Box Score is a weekly column that offers a look at sports games and
the athletic side of the industry from the perspective of veteran
reviewer and sports fan Richard Grisham.
Around this time last year, Anthony Stevenson sat at his
desk with a March Madness bracket in front of him. He analyzed the matchups,
considered opportunities for upsets and blowouts, and made a few picks. Suddenly,
inspiration hit. Twenty minutes later, the most successful fan engagement ever on
ESPN’s platform was created. Twenty
“I remember coming into the office one day early in March
(of 2011), and I was thinking about March Madness,” Stevenson, the director of
marketing for the Madden franchise, told me last week. “I was thinking about
how frustrated I always get after the first weekend when all of my upsets don’t
pan out and I have to rip up my bracket. I thought it’d be really cool to have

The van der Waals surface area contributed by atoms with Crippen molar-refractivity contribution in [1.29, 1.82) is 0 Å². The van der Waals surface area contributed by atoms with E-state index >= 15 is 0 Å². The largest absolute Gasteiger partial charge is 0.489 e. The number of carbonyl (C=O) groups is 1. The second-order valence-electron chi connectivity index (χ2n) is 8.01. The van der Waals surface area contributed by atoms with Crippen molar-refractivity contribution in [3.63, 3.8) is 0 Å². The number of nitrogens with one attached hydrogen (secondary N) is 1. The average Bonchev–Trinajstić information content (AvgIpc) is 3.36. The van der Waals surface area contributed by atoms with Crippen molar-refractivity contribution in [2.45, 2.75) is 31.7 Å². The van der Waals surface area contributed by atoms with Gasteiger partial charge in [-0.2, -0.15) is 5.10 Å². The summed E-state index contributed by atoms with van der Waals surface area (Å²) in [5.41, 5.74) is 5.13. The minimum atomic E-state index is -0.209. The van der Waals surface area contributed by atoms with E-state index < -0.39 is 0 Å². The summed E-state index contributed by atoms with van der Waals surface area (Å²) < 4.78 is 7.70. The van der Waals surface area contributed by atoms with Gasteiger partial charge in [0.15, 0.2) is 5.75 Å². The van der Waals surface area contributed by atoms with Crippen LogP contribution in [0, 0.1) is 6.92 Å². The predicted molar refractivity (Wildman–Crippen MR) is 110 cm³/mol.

something else to get excited about. I started messing around in an Excel
spreadsheet, wondering what a seeded Madden cover bracket would look like, and
literally within 20 minutes, this thing was born.”
‘This thing’ turned out to be the Madden NFL 12 cover vote,
an event that generated unprecedented fan participation and endless
deliberation among a rabid – and vocal – consumer base.
“I don’t think anybody quite understood exactly the kind of
reaction we would get,” Stevenson recalled. “When it was all said and done,
after five weeks we had over 13 million votes and 160 million daily media
impressions [on ESPN and EA’s voting sites].”
Those numbers were far beyond anyone’s expectations, setting